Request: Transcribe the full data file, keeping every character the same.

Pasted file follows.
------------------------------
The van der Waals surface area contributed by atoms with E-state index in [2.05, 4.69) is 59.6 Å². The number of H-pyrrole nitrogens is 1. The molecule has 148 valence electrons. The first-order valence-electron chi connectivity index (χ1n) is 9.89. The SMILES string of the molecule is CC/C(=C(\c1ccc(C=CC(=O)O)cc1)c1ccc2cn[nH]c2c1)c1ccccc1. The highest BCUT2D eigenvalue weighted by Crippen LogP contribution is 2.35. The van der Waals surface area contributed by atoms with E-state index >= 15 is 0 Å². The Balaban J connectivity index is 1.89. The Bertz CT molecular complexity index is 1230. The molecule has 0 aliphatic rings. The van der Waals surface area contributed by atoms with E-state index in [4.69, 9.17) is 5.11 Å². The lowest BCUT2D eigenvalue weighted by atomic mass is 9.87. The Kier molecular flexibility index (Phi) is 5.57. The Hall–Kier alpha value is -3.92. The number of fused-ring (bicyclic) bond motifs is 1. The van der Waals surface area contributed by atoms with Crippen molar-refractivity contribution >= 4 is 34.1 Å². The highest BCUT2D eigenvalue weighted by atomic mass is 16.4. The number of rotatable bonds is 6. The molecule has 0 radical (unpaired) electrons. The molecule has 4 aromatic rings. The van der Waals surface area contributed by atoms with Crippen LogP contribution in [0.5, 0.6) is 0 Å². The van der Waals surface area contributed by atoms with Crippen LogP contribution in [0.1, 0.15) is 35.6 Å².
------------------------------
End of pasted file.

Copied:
The van der Waals surface area contributed by atoms with E-state index in [2.05, 4.69) is 59.6 Å². The number of H-pyrrole nitrogens is 1. The molecule has 148 valence electrons. The first-order valence-electron chi connectivity index (χ1n) is 9.89. The SMILES string of the molecule is CC/C(=C(\c1ccc(C=CC(=O)O)cc1)c1ccc2cn[nH]c2c1)c1ccccc1. The highest BCUT2D eigenvalue weighted by Crippen LogP contribution is 2.35. The van der Waals surface area contributed by atoms with E-state index >= 15 is 0 Å². The Balaban J connectivity index is 1.89. The Bertz CT molecular complexity index is 1230. The molecule has 0 aliphatic rings. The van der Waals surface area contributed by atoms with E-state index in [4.69, 9.17) is 5.11 Å². The lowest BCUT2D eigenvalue weighted by atomic mass is 9.87. The Kier molecular flexibility index (Phi) is 5.57. The Hall–Kier alpha value is -3.92. The number of fused-ring (bicyclic) bond motifs is 1. The van der Waals surface area contributed by atoms with Crippen molar-refractivity contribution >= 4 is 34.1 Å². The highest BCUT2D eigenvalue weighted by atomic mass is 16.4. The number of rotatable bonds is 6. The molecule has 0 radical (unpaired) electrons. The molecule has 4 aromatic rings. The van der Waals surface area contributed by atoms with Crippen LogP contribution in [0.5, 0.6) is 0 Å². The van der Waals surface area contributed by atoms with Crippen LogP contribution in [0.1, 0.15) is 35.6 Å².